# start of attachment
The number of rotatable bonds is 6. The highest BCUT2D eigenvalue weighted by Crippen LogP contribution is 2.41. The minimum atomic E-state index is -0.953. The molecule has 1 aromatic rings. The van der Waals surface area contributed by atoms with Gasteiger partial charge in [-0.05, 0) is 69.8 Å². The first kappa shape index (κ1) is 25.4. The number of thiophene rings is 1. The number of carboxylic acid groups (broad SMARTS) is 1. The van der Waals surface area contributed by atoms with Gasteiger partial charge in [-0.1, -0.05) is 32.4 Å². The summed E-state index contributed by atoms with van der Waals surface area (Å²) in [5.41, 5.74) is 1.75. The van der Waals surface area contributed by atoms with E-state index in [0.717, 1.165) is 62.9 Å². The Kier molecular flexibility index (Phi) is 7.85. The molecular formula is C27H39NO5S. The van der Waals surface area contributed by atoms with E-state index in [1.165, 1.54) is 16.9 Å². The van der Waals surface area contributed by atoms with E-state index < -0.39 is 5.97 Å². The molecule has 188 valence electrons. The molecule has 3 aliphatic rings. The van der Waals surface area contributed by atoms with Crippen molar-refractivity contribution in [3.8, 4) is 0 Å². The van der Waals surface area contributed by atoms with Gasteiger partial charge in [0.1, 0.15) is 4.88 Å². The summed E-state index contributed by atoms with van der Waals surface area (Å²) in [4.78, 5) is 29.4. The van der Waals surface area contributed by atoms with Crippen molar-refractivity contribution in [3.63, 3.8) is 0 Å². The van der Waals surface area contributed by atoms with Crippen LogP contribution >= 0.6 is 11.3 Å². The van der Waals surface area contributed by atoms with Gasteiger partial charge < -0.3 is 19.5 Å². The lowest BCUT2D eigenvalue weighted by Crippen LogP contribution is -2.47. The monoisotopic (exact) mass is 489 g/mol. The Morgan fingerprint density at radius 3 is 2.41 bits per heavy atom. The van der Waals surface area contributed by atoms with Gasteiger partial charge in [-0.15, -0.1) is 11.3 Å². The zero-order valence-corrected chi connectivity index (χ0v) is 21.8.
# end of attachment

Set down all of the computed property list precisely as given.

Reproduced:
The number of rotatable bonds is 6. The highest BCUT2D eigenvalue weighted by Crippen LogP contribution is 2.41. The minimum atomic E-state index is -0.953. The molecule has 1 aromatic rings. The van der Waals surface area contributed by atoms with Gasteiger partial charge in [-0.05, 0) is 69.8 Å². The first kappa shape index (κ1) is 25.4. The number of thiophene rings is 1. The number of carboxylic acid groups (broad SMARTS) is 1. The van der Waals surface area contributed by atoms with Gasteiger partial charge in [-0.1, -0.05) is 32.4 Å². The summed E-state index contributed by atoms with van der Waals surface area (Å²) in [5.41, 5.74) is 1.75. The van der Waals surface area contributed by atoms with E-state index in [0.717, 1.165) is 62.9 Å². The Kier molecular flexibility index (Phi) is 7.85. The molecular formula is C27H39NO5S. The van der Waals surface area contributed by atoms with E-state index in [1.165, 1.54) is 16.9 Å². The van der Waals surface area contributed by atoms with E-state index < -0.39 is 5.97 Å². The molecule has 188 valence electrons. The molecule has 3 aliphatic rings. The van der Waals surface area contributed by atoms with Crippen molar-refractivity contribution in [3.8, 4) is 0 Å². The van der Waals surface area contributed by atoms with Gasteiger partial charge in [0.1, 0.15) is 4.88 Å². The summed E-state index contributed by atoms with van der Waals surface area (Å²) in [4.78, 5) is 29.4. The van der Waals surface area contributed by atoms with Crippen molar-refractivity contribution in [3.63, 3.8) is 0 Å². The van der Waals surface area contributed by atoms with Crippen LogP contribution >= 0.6 is 11.3 Å². The van der Waals surface area contributed by atoms with Gasteiger partial charge < -0.3 is 19.5 Å². The lowest BCUT2D eigenvalue weighted by Crippen LogP contribution is -2.47. The monoisotopic (exact) mass is 489 g/mol. The Morgan fingerprint density at radius 3 is 2.41 bits per heavy atom. The van der Waals surface area contributed by atoms with Gasteiger partial charge in [-0.15, -0.1) is 11.3 Å². The zero-order valence-corrected chi connectivity index (χ0v) is 21.8.